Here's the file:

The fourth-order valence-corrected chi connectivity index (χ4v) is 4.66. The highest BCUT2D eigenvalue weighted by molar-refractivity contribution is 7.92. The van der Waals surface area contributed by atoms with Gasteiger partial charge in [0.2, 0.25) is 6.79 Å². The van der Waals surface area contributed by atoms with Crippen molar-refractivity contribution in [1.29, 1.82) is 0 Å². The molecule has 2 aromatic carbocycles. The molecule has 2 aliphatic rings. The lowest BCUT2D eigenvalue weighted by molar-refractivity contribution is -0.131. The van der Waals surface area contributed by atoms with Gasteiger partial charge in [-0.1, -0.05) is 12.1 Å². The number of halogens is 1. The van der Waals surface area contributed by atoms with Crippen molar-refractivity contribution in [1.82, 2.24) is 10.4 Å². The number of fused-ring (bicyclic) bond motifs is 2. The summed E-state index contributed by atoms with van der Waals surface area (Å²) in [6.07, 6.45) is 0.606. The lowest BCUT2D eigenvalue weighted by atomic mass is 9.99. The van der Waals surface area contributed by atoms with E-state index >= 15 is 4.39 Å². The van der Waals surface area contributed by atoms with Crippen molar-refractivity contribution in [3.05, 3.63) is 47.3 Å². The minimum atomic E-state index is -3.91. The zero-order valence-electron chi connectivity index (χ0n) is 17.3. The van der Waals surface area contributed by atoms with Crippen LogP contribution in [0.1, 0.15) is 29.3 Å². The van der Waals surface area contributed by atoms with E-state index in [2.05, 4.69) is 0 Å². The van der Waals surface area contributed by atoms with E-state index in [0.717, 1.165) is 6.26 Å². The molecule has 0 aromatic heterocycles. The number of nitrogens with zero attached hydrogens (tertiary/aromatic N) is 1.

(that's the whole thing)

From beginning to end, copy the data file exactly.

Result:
The fourth-order valence-corrected chi connectivity index (χ4v) is 4.66. The highest BCUT2D eigenvalue weighted by molar-refractivity contribution is 7.92. The van der Waals surface area contributed by atoms with Gasteiger partial charge in [0.2, 0.25) is 6.79 Å². The van der Waals surface area contributed by atoms with Crippen molar-refractivity contribution in [1.29, 1.82) is 0 Å². The molecule has 2 aromatic carbocycles. The molecule has 2 aliphatic rings. The lowest BCUT2D eigenvalue weighted by molar-refractivity contribution is -0.131. The van der Waals surface area contributed by atoms with Gasteiger partial charge in [-0.1, -0.05) is 12.1 Å². The number of halogens is 1. The van der Waals surface area contributed by atoms with Crippen molar-refractivity contribution in [1.82, 2.24) is 10.4 Å². The number of fused-ring (bicyclic) bond motifs is 2. The summed E-state index contributed by atoms with van der Waals surface area (Å²) in [6.07, 6.45) is 0.606. The lowest BCUT2D eigenvalue weighted by atomic mass is 9.99. The van der Waals surface area contributed by atoms with E-state index >= 15 is 4.39 Å². The van der Waals surface area contributed by atoms with Crippen molar-refractivity contribution in [3.05, 3.63) is 47.3 Å². The minimum atomic E-state index is -3.91. The zero-order valence-electron chi connectivity index (χ0n) is 17.3. The van der Waals surface area contributed by atoms with Crippen LogP contribution in [0.1, 0.15) is 29.3 Å². The van der Waals surface area contributed by atoms with E-state index in [2.05, 4.69) is 0 Å². The van der Waals surface area contributed by atoms with E-state index in [0.717, 1.165) is 6.26 Å². The molecule has 0 aromatic heterocycles. The number of nitrogens with zero attached hydrogens (tertiary/aromatic N) is 1.